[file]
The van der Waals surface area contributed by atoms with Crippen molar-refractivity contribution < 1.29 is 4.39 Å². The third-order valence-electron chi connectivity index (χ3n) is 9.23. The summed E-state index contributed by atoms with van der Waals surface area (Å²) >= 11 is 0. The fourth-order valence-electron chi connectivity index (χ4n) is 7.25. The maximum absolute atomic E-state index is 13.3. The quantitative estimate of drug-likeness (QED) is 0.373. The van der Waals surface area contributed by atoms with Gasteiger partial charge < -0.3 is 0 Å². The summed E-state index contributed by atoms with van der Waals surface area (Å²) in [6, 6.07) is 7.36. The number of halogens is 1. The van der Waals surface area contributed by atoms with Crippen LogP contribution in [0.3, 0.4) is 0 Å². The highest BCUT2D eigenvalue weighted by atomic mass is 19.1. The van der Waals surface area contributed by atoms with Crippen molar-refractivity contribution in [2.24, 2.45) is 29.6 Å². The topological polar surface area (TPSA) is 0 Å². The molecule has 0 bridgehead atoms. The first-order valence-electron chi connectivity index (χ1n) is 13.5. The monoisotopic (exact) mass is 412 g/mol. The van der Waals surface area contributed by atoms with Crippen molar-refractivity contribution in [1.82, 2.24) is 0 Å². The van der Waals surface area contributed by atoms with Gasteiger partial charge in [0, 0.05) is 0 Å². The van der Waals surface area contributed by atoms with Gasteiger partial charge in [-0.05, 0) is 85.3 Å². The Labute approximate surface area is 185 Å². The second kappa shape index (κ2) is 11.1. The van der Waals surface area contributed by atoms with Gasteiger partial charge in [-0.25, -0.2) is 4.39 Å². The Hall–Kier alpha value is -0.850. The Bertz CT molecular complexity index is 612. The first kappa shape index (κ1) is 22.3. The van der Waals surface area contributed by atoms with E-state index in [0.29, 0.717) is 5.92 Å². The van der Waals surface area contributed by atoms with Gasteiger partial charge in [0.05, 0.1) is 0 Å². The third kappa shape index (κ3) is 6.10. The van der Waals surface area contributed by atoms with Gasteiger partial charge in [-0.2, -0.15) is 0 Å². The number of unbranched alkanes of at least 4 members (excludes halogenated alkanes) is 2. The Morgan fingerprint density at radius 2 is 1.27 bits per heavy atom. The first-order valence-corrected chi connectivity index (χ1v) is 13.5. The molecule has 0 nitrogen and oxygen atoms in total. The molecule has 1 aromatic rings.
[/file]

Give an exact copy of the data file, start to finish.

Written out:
The van der Waals surface area contributed by atoms with Crippen molar-refractivity contribution < 1.29 is 4.39 Å². The third-order valence-electron chi connectivity index (χ3n) is 9.23. The summed E-state index contributed by atoms with van der Waals surface area (Å²) >= 11 is 0. The fourth-order valence-electron chi connectivity index (χ4n) is 7.25. The maximum absolute atomic E-state index is 13.3. The quantitative estimate of drug-likeness (QED) is 0.373. The van der Waals surface area contributed by atoms with Gasteiger partial charge < -0.3 is 0 Å². The summed E-state index contributed by atoms with van der Waals surface area (Å²) in [6, 6.07) is 7.36. The number of halogens is 1. The van der Waals surface area contributed by atoms with Crippen LogP contribution in [0.3, 0.4) is 0 Å². The highest BCUT2D eigenvalue weighted by atomic mass is 19.1. The van der Waals surface area contributed by atoms with Crippen molar-refractivity contribution in [2.24, 2.45) is 29.6 Å². The topological polar surface area (TPSA) is 0 Å². The molecule has 0 bridgehead atoms. The first-order valence-electron chi connectivity index (χ1n) is 13.5. The monoisotopic (exact) mass is 412 g/mol. The van der Waals surface area contributed by atoms with Crippen molar-refractivity contribution in [1.82, 2.24) is 0 Å². The van der Waals surface area contributed by atoms with Gasteiger partial charge in [0, 0.05) is 0 Å². The van der Waals surface area contributed by atoms with Gasteiger partial charge in [-0.05, 0) is 85.3 Å². The Labute approximate surface area is 185 Å². The second kappa shape index (κ2) is 11.1. The van der Waals surface area contributed by atoms with Gasteiger partial charge in [-0.25, -0.2) is 4.39 Å². The Hall–Kier alpha value is -0.850. The Bertz CT molecular complexity index is 612. The first kappa shape index (κ1) is 22.3. The van der Waals surface area contributed by atoms with E-state index in [0.29, 0.717) is 5.92 Å². The van der Waals surface area contributed by atoms with Gasteiger partial charge in [0.05, 0.1) is 0 Å². The third kappa shape index (κ3) is 6.10. The van der Waals surface area contributed by atoms with Gasteiger partial charge in [-0.2, -0.15) is 0 Å². The number of unbranched alkanes of at least 4 members (excludes halogenated alkanes) is 2. The Morgan fingerprint density at radius 2 is 1.27 bits per heavy atom. The first-order valence-corrected chi connectivity index (χ1v) is 13.5. The molecule has 0 nitrogen and oxygen atoms in total. The molecule has 1 aromatic rings.